Similarly, use of social networking sites varies by education level, with double-digit differences between those with a college degree and those without a college degree in 15 of 18 countries (this finding excludes Mexico, Brazil and Pakistan, where fewer than 100 respondents have a college degree). The widest gap is found in Egypt, where 81% of those with a college degree use social networking sites, compared with just 18% of those with less education.

Among those who participate in social networks, sharing views about music and movies is a popular activity; majorities in 17 countries say they have done this. In China (86%), India (85%), Mexico (84%), Greece (83%), Turkey (78%), Tunisia (77%) and Italy (75%), at least three-quarters have shared their views about music and movies. Sports, on the other hand, is a less common topic, with half or more of users of social networking sites in only seven countries – India, Jordan, Tunisia, Turkey, Egypt, Brazil and China – saying they have shared their opinions about sports.

In Arab countries such as Tunisia, Lebanon, Jordan and Egypt, social networking sites are also a popular forum for expressing views on politics and community issues. More than seven-in-ten users of social networking sites in these countries have posted about community issues on these sites, and at least six-in-ten have shared their views about politics. Italy and Turkey are the only other countries surveyed where majorities of those who use social networking sites have expressed opinions about community issues (64% and 63%, respectively); most in Turkey also have shared their views on politics on these sites (57%).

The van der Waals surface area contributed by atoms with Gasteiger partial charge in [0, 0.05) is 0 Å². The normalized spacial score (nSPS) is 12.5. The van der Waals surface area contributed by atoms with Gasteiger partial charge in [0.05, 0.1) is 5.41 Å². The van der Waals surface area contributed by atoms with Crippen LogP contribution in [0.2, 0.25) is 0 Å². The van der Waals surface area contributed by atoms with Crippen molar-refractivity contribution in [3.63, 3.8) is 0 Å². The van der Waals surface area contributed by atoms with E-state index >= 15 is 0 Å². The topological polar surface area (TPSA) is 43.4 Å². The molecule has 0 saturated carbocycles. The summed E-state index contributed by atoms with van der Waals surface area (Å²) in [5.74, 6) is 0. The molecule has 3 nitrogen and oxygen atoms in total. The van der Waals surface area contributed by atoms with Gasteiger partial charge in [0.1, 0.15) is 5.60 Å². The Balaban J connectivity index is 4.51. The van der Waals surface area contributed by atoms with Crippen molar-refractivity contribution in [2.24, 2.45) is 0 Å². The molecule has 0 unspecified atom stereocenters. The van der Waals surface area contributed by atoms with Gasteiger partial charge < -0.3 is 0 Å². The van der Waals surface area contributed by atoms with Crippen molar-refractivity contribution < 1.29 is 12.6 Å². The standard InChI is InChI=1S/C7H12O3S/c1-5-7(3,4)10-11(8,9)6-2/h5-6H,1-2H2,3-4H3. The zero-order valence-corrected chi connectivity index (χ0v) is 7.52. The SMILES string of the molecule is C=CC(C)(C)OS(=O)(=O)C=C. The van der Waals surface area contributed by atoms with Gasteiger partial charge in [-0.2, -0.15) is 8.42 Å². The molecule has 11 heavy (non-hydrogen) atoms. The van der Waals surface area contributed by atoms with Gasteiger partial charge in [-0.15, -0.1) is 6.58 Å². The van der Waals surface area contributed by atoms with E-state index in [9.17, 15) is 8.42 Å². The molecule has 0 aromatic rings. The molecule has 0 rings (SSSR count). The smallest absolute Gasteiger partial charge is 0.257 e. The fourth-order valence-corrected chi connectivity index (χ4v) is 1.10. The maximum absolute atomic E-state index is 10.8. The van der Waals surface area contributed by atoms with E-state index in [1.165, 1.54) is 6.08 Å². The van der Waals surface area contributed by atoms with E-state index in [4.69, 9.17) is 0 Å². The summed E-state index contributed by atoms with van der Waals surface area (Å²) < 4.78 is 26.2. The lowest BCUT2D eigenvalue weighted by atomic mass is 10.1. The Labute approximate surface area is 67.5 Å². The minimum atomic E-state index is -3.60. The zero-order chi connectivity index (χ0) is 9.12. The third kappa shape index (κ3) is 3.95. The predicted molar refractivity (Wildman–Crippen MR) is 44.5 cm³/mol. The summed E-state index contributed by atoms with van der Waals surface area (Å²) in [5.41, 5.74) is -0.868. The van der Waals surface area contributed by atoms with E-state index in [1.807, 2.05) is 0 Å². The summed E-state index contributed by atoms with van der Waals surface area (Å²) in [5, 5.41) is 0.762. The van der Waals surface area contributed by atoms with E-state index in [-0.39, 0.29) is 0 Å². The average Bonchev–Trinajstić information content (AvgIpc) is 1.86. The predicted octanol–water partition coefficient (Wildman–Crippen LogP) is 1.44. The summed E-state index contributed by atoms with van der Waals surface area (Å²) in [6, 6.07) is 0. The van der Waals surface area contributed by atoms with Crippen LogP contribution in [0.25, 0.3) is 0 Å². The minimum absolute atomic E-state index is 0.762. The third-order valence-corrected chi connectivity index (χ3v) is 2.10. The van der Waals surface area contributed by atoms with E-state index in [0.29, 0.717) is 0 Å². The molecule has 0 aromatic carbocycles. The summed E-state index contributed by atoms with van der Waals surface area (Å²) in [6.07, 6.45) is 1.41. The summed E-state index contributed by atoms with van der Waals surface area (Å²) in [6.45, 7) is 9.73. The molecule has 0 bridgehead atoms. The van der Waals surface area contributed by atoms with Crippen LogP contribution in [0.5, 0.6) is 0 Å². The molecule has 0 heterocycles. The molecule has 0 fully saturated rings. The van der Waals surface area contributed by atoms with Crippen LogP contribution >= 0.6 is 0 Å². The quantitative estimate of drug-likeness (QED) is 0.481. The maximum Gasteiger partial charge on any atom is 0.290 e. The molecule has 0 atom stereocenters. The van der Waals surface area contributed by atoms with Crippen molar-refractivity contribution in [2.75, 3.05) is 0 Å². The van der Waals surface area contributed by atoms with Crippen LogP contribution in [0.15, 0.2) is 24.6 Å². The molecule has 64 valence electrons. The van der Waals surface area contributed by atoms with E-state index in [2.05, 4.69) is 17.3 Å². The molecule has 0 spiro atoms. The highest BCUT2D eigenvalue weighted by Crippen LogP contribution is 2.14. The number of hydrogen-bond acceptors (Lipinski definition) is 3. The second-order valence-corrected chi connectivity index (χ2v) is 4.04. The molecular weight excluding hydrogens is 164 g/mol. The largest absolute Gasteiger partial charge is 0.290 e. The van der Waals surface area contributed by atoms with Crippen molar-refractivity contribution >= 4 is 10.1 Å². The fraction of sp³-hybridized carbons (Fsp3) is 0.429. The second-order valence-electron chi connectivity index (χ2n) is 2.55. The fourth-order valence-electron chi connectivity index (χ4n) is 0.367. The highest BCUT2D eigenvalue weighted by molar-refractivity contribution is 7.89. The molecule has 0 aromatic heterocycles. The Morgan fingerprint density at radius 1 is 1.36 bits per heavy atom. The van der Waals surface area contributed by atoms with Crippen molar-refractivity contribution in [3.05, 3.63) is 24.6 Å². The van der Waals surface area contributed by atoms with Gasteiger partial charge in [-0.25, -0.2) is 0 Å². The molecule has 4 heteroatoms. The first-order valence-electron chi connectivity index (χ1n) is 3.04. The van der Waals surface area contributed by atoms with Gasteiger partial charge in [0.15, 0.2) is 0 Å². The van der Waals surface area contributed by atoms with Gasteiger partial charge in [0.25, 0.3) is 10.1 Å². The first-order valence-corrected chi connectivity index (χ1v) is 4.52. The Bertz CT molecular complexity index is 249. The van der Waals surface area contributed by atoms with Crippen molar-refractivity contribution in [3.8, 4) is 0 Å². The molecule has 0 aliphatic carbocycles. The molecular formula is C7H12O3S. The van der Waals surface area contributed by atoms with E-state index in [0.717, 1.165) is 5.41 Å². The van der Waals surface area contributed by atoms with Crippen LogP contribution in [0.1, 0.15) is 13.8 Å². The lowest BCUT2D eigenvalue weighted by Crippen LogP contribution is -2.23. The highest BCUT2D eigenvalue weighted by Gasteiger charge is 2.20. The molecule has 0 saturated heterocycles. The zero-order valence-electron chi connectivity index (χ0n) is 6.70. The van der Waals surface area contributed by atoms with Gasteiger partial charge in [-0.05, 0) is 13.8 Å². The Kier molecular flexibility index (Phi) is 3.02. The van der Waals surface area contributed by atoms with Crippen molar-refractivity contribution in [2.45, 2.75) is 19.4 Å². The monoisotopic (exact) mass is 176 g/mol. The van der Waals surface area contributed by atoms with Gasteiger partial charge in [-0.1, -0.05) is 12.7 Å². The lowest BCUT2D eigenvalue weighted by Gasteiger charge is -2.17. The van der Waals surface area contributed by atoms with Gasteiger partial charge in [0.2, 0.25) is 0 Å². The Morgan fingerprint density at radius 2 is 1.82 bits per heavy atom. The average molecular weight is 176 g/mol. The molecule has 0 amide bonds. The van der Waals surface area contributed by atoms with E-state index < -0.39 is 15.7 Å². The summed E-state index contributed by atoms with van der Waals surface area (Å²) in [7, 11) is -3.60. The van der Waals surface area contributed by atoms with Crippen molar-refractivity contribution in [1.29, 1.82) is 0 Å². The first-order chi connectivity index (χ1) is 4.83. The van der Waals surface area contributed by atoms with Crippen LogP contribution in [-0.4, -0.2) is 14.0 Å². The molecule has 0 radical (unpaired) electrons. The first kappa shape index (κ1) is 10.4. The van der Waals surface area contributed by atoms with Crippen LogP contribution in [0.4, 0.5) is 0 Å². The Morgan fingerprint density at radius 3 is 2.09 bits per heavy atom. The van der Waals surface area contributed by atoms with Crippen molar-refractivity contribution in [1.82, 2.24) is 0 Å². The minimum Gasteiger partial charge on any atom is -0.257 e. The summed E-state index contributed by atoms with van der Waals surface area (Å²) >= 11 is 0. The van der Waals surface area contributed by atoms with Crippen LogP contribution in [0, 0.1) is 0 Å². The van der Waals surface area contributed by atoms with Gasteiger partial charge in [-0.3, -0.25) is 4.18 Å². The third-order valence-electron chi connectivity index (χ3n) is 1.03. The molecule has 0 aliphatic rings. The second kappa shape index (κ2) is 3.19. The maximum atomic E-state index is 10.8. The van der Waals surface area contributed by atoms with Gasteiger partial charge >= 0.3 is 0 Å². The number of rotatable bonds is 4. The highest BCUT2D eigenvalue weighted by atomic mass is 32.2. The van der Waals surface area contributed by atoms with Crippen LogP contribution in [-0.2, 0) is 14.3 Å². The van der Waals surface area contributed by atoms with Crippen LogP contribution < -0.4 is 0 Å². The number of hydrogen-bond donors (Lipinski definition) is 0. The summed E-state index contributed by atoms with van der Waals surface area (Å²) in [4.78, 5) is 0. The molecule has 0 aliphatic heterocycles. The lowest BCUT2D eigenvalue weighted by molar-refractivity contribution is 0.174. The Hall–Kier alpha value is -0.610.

Users of social networking in Tunisia (63%), Egypt (63%) and Jordan (62%) are also more likely than those in other countries to say they have posted on religion. In fact, in no other nation surveyed has a majority of users of these sites shared views about religion. In 14 countries, only about a third or less have posted on this topic.

Cell Phones Nearly Universal in Much of World

Broad majorities around the world own a cell phone. Three-quarters or more in 18 of the 21 countries surveyed say they have a mobile phone, while at least half say the same in Mexico (63%), India (56%) and Pakistan (52%).

In addition to making phone calls, most respondents say they regularly use their cell phone to send text messages. At least two-thirds of cell-phone owners in 17 countries say they frequently text, including 93% in Mexico and 90% in Lebanon. Turks (60%), Germans (58%), Indians (42%) and Pakistanis (36%) are less likely to send text messages.